Two weeks after Sandy, commutes still chaotic
Though the subway system has been almost fully restored in New York City, commuters coming from Staten Island and New Jersey still face rail closures and long lines two weeks after hurricane Sandy.
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Only one third of its trains are operational. On Friday, extra NJT buses began shuttling passengers to ferries that cross the Hudson River, after which many commuters have to take the subway, a time-consuming combination.Skip to next paragraph
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The losses from extra commuting time may never be known and are not included in the costs of the physical damage and lost business caused by the storm in the New York area, Pennsylvania, and Washington, which will reach $50 billion, according to Moody's Analytics chief economist Mark Zandi.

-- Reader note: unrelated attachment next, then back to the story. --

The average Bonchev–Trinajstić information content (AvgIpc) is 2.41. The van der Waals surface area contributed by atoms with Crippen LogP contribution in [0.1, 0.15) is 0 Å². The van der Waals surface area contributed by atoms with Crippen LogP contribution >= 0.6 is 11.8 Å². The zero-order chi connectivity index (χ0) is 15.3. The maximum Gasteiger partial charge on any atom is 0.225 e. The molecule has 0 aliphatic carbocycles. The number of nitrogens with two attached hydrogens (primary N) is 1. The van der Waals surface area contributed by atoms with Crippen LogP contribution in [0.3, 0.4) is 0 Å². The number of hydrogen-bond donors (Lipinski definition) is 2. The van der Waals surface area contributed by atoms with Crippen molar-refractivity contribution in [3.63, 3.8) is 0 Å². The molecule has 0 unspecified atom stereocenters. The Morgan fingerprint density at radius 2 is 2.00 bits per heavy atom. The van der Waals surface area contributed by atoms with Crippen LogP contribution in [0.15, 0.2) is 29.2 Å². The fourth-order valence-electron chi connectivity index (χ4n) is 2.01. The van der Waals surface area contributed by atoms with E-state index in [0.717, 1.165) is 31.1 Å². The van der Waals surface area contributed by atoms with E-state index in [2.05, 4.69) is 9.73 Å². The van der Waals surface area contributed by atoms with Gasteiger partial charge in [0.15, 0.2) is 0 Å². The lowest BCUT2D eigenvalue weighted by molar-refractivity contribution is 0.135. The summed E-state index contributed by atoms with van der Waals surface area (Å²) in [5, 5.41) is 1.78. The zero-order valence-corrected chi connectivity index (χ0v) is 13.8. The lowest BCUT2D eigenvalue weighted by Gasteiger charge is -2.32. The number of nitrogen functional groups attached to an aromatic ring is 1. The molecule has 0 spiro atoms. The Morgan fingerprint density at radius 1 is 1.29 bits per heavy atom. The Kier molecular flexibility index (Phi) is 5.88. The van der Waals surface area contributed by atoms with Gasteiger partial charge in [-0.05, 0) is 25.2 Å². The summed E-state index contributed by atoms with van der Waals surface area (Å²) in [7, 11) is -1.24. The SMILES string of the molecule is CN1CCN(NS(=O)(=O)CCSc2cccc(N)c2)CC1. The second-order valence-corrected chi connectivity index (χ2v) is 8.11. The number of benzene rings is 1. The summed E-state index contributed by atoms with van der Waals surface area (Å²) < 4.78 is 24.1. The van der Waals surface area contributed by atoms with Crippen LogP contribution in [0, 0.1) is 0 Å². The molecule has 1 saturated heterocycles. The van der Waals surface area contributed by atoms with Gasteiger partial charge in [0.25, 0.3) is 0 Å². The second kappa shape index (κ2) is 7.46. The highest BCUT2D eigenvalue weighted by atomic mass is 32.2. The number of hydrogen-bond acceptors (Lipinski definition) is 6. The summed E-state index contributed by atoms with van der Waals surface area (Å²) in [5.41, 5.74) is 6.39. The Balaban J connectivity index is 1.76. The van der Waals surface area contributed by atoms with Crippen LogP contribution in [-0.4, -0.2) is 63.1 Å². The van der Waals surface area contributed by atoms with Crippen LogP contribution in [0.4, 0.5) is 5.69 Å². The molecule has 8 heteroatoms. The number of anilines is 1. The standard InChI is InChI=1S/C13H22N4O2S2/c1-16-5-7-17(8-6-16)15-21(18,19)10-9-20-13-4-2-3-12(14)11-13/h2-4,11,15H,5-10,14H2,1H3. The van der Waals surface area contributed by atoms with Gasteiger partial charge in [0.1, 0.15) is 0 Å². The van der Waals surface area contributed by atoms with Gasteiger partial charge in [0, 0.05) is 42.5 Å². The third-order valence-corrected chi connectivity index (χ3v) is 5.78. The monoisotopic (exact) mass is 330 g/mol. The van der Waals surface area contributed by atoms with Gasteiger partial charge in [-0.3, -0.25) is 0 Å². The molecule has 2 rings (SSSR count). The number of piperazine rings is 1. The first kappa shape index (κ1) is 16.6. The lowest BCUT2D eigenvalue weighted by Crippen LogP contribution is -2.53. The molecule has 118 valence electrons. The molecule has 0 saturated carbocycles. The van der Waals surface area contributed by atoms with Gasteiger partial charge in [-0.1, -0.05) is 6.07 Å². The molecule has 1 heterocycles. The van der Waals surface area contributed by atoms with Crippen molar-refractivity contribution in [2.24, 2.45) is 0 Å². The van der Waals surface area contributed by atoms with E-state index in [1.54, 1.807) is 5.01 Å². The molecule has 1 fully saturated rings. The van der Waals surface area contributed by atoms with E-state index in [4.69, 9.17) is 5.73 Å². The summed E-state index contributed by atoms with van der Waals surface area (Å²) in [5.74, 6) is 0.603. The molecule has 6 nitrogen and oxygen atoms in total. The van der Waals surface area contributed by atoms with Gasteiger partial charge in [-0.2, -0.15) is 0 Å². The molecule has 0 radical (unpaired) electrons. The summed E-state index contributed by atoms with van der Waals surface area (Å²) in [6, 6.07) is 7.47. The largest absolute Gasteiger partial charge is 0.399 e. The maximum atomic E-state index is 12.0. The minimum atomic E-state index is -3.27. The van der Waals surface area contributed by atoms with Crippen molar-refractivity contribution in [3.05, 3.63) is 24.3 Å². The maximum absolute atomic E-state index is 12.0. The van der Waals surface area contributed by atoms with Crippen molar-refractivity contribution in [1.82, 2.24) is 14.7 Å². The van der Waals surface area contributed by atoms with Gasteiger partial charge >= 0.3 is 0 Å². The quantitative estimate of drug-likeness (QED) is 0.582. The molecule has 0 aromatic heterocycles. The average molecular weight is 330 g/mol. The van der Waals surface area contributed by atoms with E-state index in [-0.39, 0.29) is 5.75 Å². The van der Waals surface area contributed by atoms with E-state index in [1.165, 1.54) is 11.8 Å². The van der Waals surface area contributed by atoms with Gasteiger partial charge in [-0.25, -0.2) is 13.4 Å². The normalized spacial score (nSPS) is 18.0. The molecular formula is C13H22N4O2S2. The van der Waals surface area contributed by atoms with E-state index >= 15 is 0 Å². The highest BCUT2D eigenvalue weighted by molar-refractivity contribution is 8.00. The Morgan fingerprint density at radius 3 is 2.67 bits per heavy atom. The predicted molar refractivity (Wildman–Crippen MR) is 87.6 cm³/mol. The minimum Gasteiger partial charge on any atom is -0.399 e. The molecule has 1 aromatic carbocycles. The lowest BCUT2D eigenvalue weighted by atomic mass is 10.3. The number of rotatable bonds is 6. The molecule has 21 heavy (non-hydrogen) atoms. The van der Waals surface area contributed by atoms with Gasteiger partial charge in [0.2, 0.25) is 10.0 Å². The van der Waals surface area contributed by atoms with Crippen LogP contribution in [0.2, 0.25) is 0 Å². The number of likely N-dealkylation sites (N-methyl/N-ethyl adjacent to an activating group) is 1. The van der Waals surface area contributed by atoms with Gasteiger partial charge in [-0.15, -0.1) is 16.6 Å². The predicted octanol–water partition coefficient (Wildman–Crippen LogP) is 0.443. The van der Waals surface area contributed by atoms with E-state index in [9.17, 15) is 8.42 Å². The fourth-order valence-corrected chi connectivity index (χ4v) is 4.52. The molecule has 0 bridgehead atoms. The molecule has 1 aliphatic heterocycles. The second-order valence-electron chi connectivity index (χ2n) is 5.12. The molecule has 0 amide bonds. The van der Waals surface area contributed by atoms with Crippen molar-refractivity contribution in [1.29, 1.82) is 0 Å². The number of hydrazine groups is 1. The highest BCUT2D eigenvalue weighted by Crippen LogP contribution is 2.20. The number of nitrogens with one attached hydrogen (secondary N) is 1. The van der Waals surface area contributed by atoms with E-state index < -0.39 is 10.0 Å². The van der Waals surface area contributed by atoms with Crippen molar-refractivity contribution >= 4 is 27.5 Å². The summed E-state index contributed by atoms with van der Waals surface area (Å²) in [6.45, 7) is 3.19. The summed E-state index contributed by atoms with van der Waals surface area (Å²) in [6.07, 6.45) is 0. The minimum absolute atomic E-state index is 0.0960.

PRIUS GUY 'STAR OF OFFICE'
Filolaos Kefalas expects the engineering firm he runs in Bayside, in the borough of Queens, to lose up to 10 percent of revenues over the next two months because of commuter delays and gasoline shortages.
"A couple of my employees, who don't drive, weren't able to get here at all. People are distracted. They've had to move their families to areas with power. And people are leaving early just to get home. We just don't know how long this can go on," he said.
His 15 workers are banding together to try to carpool, including one who dodged the fuel shortages and long lines at service stations by using his hybrid gasoline-electric car. "One of my guys owns a Prius and he's been the star of the office."
Research suggests that even if workers come in early or stay late to spend the same time at work, productivity falls.
Stephen Ross, an economist at the University of Connecticut, said people facing suddenly longer commutes end up doing more personal tasks during work, such as keeping tabs on their kids or paying bills.